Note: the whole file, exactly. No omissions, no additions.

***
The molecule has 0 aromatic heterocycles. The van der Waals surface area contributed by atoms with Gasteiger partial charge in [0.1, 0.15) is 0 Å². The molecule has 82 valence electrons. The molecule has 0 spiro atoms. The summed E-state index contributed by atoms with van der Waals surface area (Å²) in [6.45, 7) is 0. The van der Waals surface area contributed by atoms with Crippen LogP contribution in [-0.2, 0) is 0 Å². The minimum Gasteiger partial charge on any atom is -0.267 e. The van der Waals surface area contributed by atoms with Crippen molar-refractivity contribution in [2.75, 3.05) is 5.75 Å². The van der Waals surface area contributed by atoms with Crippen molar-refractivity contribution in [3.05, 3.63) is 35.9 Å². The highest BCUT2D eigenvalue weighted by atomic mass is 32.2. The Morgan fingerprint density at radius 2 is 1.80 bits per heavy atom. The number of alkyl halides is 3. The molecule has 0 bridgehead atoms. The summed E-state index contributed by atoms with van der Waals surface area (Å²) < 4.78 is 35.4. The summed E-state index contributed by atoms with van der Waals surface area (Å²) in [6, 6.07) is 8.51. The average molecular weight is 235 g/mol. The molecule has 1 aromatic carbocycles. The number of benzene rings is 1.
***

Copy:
The molecule has 0 aromatic heterocycles. The van der Waals surface area contributed by atoms with Gasteiger partial charge in [0.1, 0.15) is 0 Å². The molecule has 82 valence electrons. The molecule has 0 spiro atoms. The summed E-state index contributed by atoms with van der Waals surface area (Å²) in [6.45, 7) is 0. The van der Waals surface area contributed by atoms with Crippen LogP contribution in [-0.2, 0) is 0 Å². The minimum Gasteiger partial charge on any atom is -0.267 e. The van der Waals surface area contributed by atoms with Crippen molar-refractivity contribution in [2.75, 3.05) is 5.75 Å². The van der Waals surface area contributed by atoms with Crippen molar-refractivity contribution in [3.05, 3.63) is 35.9 Å². The highest BCUT2D eigenvalue weighted by atomic mass is 32.2. The Morgan fingerprint density at radius 2 is 1.80 bits per heavy atom. The number of alkyl halides is 3. The molecule has 0 bridgehead atoms. The summed E-state index contributed by atoms with van der Waals surface area (Å²) < 4.78 is 35.4. The summed E-state index contributed by atoms with van der Waals surface area (Å²) in [6, 6.07) is 8.51. The average molecular weight is 235 g/mol. The molecule has 1 aromatic carbocycles. The number of benzene rings is 1.